Individuals lacking emotional intelligence are relatively common.  It is certainly true that even those of us who have attained high emotional intelligence (EI) quotients are prone to moments of weakened EI – even the best of us have breakdowns – and we live in a world where they quickly become media fodder.  An extreme example from a hockey match: Coach Martin Tremblay of the winning team took part in a post-game handshake line.  Upon passing a young boy on the opposing team, he deliberately tripped the young man, causing the boy to fall and break his wrist https://youtu.be/hu9jt8UQXfQ .

Another example which we may all be familiar with, famed talk show host Bill O’Reilly was caught on camera reacting to information that he deems unhelpful during a recording session, and screams profanity at the production cast, while storming off of the stage https://youtu.be/Qy-Y3HJNU_s

While these are extreme examples of people losing their cool, we all know what it’s like to have our emotional state influence our thinking and behavior.  In every such case – Tremblay and O’Reilly included – we behave differently than we would normally behave such that we are judged by our behavior rather than the content of our character.  And even when we acknowledge these mistakes with people who know our character, we are still accountable for our actions and how they impact those around us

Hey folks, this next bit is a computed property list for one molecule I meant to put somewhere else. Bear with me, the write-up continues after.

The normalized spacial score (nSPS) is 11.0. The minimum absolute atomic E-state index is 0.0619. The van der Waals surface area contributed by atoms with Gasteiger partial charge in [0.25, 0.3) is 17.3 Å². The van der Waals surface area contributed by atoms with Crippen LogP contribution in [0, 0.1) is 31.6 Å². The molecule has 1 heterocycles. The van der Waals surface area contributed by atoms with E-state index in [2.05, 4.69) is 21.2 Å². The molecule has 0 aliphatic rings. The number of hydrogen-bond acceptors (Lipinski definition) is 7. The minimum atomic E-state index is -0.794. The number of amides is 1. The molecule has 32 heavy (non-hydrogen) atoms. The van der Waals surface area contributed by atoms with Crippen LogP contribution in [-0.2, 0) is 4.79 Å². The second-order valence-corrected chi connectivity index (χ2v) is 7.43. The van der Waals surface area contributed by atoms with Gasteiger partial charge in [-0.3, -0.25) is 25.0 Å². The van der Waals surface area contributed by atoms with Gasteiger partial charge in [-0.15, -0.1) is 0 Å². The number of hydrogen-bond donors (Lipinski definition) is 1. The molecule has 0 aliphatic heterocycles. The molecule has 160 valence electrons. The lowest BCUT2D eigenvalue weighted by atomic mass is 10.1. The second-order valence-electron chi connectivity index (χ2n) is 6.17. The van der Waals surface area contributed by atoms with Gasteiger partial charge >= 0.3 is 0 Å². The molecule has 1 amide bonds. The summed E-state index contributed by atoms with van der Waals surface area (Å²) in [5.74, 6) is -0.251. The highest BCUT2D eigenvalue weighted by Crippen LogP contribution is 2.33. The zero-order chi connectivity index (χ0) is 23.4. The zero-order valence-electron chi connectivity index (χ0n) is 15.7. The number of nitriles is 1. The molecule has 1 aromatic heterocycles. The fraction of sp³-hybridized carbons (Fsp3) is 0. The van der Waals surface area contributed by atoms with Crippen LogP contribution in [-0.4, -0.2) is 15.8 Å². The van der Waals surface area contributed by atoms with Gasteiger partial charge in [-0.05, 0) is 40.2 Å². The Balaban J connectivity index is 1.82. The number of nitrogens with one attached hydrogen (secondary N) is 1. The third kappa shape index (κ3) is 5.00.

The Principles of Emotional Intelligence

There is an interdependency of character attributes which constitute a healthy level of emotional intelligence.  Among these are empathy, self-awareness, emotional self-control, influence, self-confidence, and an accurate self-assessment.  In instances where EI is lacking, it becomes easier to define those traits which were lacking, and we can better see how an event could have happened differently.

Those unfamiliar with EI principles could easily say, “Coach Tremblay should not have tripped the player.”  Or, “Bill O’Reilly should not have lost his temper.”  However, we seek a deeper understanding of what’s lacking.  While Coach Tremblay’s actions don’t tell us much about him, we can understand that his emotional self-control was lacking, as was his sense of empathy.  In the same breath, we can see how he lacked an understanding of the example that he set for his players, the opposing teams’ players, the parents, and other spectators.